Quick (Superficial) Training: "Shake 'n Bake"   Society of Aviation Flight Educators

By: David St. George, ATP, MCFI, DPE

 

     Correct and complete training in aviation takes some time, concerted effort, and "seasoning" and is, unfortunately, seldom achieved by the fastest or easiest road to a pilot certificate. With these quick courses, though the paper result may be available in your hand quicker to show friends, the depth of training and experience is not sufficient to make you a safe pilot. "Shake 'n Bake instant pilot courses" just do not prepare a pilot for the complexity of the real world of flying. They instead give an illusion of skill and knowledge with a perfunctory exposure to the true and subtle art of flying. Any school that emphasizes studying the FAA test questions to quickly "get through the written" and then go fly (so the school starts making money) is almost surely a rip-off. Any "academy" that requires a huge up-front deposit is probably not to be trusted. Unfortunately, it is difficult to be an informed consumer in aviation. These poor deceived proto-pilots quickly gain all the FAA certificates and appear like pilots but are amazingly devoid of any real skill or correlative decision making tools. Their entire short experience in the air has been programmed and no higher level aviation functioning has been developed. Down the road when the real skill is required, there will nothing to draw upon to save the situation.

The new American motto of "faster, cheaper, easier" with the resulting instant gratification pay-off (anything is available for a price) is not creating a wonderful new breed of pilots. Add a pinch of wiz-bang techno-magic and this new pilot is only prepared for future failure. If there is one thing I have learned in more than 40 years in aviation it is that you better have a "plan B" and a deeper level of understanding when the "fertilizer hits the ventilator". Superficial skills are dangerous and lead to disaster unless every flight goes perfectly and all problems occur as a rote choice of A, B, or C. Unfortunately, for every bottom feeder pilot there must also have been a "not to honest pilot examiner." The DPE is supposed to be the final filter for quality in this business. The pilot evaluation is supposed to weed out the incapable for the benefit of the industry (and themselves!) The standard can get murky when a DPE depends upon continuous work from a large academy for his or her living. I have examined applicants for commercial multi-engine certificates that obviously were not even qualified to hold a private certificate...somewhere the system of checks failed; as in the tragic example below.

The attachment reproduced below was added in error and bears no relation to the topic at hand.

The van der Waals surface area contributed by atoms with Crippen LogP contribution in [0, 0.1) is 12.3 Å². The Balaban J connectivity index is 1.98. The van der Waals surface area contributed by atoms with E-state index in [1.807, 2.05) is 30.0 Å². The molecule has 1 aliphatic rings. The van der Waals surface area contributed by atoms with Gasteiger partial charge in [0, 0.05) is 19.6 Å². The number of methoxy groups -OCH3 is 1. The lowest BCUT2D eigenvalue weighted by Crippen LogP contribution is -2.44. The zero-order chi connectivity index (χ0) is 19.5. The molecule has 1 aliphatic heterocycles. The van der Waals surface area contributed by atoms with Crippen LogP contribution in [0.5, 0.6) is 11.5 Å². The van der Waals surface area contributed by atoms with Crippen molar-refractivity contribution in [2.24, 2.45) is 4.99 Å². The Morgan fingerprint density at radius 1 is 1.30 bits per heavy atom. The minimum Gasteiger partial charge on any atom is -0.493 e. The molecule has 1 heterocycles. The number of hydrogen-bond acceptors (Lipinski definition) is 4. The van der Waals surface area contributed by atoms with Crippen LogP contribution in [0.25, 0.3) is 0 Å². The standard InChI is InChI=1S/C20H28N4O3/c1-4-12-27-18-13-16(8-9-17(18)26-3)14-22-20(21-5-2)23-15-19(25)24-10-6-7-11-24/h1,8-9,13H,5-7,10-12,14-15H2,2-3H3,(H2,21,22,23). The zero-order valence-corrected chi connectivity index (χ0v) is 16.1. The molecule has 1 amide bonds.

The Unfortunate Result of Perfunctory Pilot Training
Colgan Air 3407

Colgan Crash; Better PIlot Training Needed!